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19 Apr 2023

US Navy to Decommission 2 Carriers in a Row, 2 LCS Set for Foreign Sales, Says Long Range Shipbuilding Plan

US Navy to Decommission 2 Carriers in a Row, 2 LCS Set for Foreign Sales, Says Long Range Shipbuilding Plan
US Navy Photo
Originally posted on USNI News

The Navy will decommission two nuclear aircraft carriers back-to-back and two Independence-class will go up for foreign military sale, according to the service’s latest long-range shipbuilding plan.

Following a planned 13-month service life extension, the 48-year-old USS Nimitz (CVN-68) will leave service in 2026, one year later than last year’s plan. Commissioned in 1975, Nimitz was built for a 50-year service and the extension will squeeze at least one more deployment from the first-in-class carrier.

In a Tuesday statement to USNI News, the Navy said its plan to extend Nimitz is part of a five-and-a-half-month maintenance availability that will carry the carrier into May 2026.

Download the document here.

“Expected total cost of the yard period is $200M, currently requested in the budget. Projections supporting prior budget submissions had already accounted for the cost of a shorter, 60-day avail to enable operations out to the original retirement in April 2025, so supplementing the originally scheduled yard period to the appropriately scoped length of 5-1/2 months is an additional cost to the Navy of approximately $90M for the [service life extension],” reads the statement.

Following its last deployment, Nimitz will travel to HII’s Newport News Shipbuilding to begin the deactivation process at the Virginia shipyard, Breaking Defense reported last week in a story about planning for Nimitz‘s disposal.

Nimitz‘s decommissioning will follow the former USS Enterprise (CVN-65), which was decommissioned in 2012. For the last decade, Newport News has played host to the hulk of the first U.S. nuclear aircraft carrier after it removed the cores of the ship’s eight reactors. Deactivation of the Nimitz-class carriers, which only have two reactors, will likely be an easier task.

“Enterprise and Nimitz are similar in that they are large, rugged ships containing low levels of various hazardous materials. However, they are of considerably different design, so the approach to inactivation will reflect those differences,” Jamie Koehler, a Naval Sea Systems Command spokeswoman, told Breaking Defense.

Newport News has extensive experience on the Nimitz hulls as part of the mid-life refueling and overhaul performed on the carriers.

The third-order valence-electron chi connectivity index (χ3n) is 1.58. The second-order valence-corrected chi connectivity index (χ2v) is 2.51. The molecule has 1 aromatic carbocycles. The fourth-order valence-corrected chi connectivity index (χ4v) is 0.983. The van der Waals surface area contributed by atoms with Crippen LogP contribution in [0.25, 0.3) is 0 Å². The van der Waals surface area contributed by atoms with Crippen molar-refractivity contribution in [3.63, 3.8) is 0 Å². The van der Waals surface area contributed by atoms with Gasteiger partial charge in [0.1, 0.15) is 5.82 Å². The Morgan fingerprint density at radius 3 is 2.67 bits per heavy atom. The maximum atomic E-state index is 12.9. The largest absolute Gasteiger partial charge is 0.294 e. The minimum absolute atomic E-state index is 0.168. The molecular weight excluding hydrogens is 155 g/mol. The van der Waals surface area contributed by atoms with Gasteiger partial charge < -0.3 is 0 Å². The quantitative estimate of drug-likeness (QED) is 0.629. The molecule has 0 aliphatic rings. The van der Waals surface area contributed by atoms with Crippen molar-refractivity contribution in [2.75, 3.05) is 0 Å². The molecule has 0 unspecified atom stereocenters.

“Our Newport News Shipbuilding team is experienced at inactivating and defueling nuclear-powered aircraft carriers. We look forward to leveraging our expertise and industrial relationships to team with the Navy on preparing for the defueling and inactivation of USS Nimitz (CVN-68),” HII spokesman Todd Corillo said in a statement to USNI News.

Nimitz will remove a year-long buffer between Nimitz and the decommissioning of carrier USS Dwight D. Eisenhower (CVN-69), according to the plan.

Without a similar service life extension, Ike will leave the fleet in 2027 and likely join Nimitz at Newport News, along with at least one, if not two carriers in overhaul and new carriers Enterprise (CVN-80) and Doris Miller (CVN-81) that are under construction at the Virginia yard.

Also in the long-range shipbuilding plan, the Navy clarified the fate of two Independence-class Littoral Combat Ships that the service wants to retire ahead of their 25-year expected service lives.

USS Jackson (LCS-6) and USS Montgomery (LCS-8), commissioned in 2015 and 2016, respectively, are now marked for foreign military sales as part of the decommissioning plan.

The Navy said that focusing the Independence-class ships on mine countermeasure missions means the service only needs 15.

“LCS 6 and LCS 8 were originally [surface warfare] designated ships; however, [the Fiscal Year 2023 budget] reset the LCS program to have only six Freedom-class LCS dedicated to [surface warfare]. Dedicating each of the classes to a specific mission set enables hull form and fleet concentration areas to align, simplify and streamline manning, training, and sustainment activities,” reads the report.
“A total inventory of 17 Independence-class LCS leaves the Navy with two of those ships as excess to need supporting the wrong mission set; consequently, the two oldest Independence-class ships are planned for decommissioning in FY2024. Additionally, neither of these ships [has] completed lethality and survivability upgrades.”

While the Navy is committed to the disposal plans included in the long-range shipbuilding plan, the remainder of the report, by the service’s admission, gives an incomplete picture of the service’s future shipbuilding plans.

“The Navy is conducting a Battle Force Ship Assessment and Requirement Report (BFSAR) utilizing the recently approved Department of Defense Planning Scenario for the 2022 National Defense Strategy (NDS). This analysis will not be completed until June 2023, and does not inform this report,” reads a letter from Secretary of the Navy Carlos Del Toro accompanying the outlook to Congress.
“The 2022 NDS driven BFSAR analysis will inform the FY2025 shipbuilding plan.”

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